Healthy Communities Coalition of Lyon and Storey Counties’ April public breakfast meeting takes place on Thursday, April 13th, 2017 at 9am at the Silver Springs Community Center.
This month’s guest speakers include Nevada 2-1-1 and Big Brothers Big Sisters.
2-1-1 is a special telephone number reserved to provide information and referrals to health, human and social service organizations. 2-1-1 services include places to find emergency food, housing and emergency shelter locations, children’s services, support for seniors older persons and people with disabilities, and mental health and counseling services, among many others.
The mission of Big Brothers Big Sisters is “to provide children facing adversity with strong and enduring, professionally supported one-to-one relationships that change their lives for the better, forever.” Big Brothers Big Sisters is currently working with the Silver Stage Elementary School and Healthy Communities school-based resource coordinator Patty Sanborn to offer a site-based mentoring program that takes place at school, during lunch. They are seeking mentors to participate in training for this rewarding volunteer program.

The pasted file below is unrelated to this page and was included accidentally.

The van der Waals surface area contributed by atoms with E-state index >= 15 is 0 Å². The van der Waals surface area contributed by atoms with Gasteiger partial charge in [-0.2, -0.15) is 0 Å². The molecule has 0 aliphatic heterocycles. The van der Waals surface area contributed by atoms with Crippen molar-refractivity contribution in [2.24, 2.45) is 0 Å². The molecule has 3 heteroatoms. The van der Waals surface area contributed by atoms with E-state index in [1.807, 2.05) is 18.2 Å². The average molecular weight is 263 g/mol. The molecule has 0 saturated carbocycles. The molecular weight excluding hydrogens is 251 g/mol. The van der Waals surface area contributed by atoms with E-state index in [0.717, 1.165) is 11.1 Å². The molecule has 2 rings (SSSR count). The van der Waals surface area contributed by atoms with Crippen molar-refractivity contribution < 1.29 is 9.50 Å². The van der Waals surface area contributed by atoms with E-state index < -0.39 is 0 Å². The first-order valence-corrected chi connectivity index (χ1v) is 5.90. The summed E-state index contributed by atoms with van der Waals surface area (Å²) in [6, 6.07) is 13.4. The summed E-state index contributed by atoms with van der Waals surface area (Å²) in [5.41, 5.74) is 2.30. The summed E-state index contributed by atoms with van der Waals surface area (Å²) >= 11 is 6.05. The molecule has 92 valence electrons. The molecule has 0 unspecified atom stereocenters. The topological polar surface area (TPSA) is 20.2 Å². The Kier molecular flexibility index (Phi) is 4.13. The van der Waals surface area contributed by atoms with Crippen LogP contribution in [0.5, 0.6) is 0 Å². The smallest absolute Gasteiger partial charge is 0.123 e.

Freida Carbery Retires: The Coalition will also pay tribute to retiring Healthy Communities’Volunteer Coordinator, Freida Carbery, who has had an immense impact on the region. Freida has worked tirelessly with the Coalition since 2008 to ensure that people of all abilities and from all walks of life have a central role in making their communities healthier.
For example, in 2011 she received a statewide “Social Justice” award from Community Chest, Inc. for her work in developing Healthy Communities’ Dayton and Silver Stage Food pantries. The award noted her work in developing welcoming spaces for both volunteers and guests, and for creating places where entire communities could take “ownership” of their community food pantries through volunteer work. Today clubs, schools, businesses, churches, and hundreds of volunteers of all ages and abilities, are involved in making the food pantries thrive. The pantries have allowed people to access much-needed food , of course, but they’ve also allowed people to gain new job skills and to find important social connections to others. Today the Dayton and Silver Stage Pantries are managed by Alie Trier and Kathy McIntosh, who have the same welcoming vision of inclusion and kindness.
Freida was also key in motivating Coalition group members to work together to bring the international group Remote Area Medical (RAM) to Nevada to offer temporary pop-up clinics with free dental, vision and medical services for all ages. In 2016, she received a statewide Nevada Human Services Network award for her work in recruiting and organizing thousands of volunteers for Remote Area Medical clinics that brought over $600,000 in dental, medical and vision services at no cost to thousands of patients across rural and urban Nevada since 2014.